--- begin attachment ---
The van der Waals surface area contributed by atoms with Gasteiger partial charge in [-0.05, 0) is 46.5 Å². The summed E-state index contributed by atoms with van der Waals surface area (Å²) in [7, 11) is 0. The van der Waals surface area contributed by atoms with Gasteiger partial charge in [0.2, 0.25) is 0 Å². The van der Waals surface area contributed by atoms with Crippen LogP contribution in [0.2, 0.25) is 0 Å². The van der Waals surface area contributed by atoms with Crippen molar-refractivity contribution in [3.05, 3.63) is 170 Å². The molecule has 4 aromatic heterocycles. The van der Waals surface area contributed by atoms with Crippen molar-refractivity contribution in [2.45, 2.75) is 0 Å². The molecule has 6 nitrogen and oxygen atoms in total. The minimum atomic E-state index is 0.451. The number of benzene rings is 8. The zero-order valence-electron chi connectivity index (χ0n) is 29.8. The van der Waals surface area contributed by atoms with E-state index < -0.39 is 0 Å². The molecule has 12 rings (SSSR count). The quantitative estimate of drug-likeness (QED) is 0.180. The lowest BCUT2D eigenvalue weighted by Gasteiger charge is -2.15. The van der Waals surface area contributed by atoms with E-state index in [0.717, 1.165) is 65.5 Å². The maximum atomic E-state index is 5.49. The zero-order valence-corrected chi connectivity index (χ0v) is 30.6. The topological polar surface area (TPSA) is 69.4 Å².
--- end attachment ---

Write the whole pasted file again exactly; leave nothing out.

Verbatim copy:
The van der Waals surface area contributed by atoms with Gasteiger partial charge in [-0.05, 0) is 46.5 Å². The summed E-state index contributed by atoms with van der Waals surface area (Å²) in [7, 11) is 0. The van der Waals surface area contributed by atoms with Gasteiger partial charge in [0.2, 0.25) is 0 Å². The van der Waals surface area contributed by atoms with Crippen LogP contribution in [0.2, 0.25) is 0 Å². The van der Waals surface area contributed by atoms with Crippen molar-refractivity contribution in [3.05, 3.63) is 170 Å². The molecule has 4 aromatic heterocycles. The van der Waals surface area contributed by atoms with Crippen molar-refractivity contribution in [2.45, 2.75) is 0 Å². The molecule has 6 nitrogen and oxygen atoms in total. The minimum atomic E-state index is 0.451. The number of benzene rings is 8. The zero-order valence-electron chi connectivity index (χ0n) is 29.8. The van der Waals surface area contributed by atoms with E-state index < -0.39 is 0 Å². The molecule has 12 rings (SSSR count). The quantitative estimate of drug-likeness (QED) is 0.180. The lowest BCUT2D eigenvalue weighted by Gasteiger charge is -2.15. The van der Waals surface area contributed by atoms with E-state index in [0.717, 1.165) is 65.5 Å². The maximum atomic E-state index is 5.49. The zero-order valence-corrected chi connectivity index (χ0v) is 30.6. The topological polar surface area (TPSA) is 69.4 Å².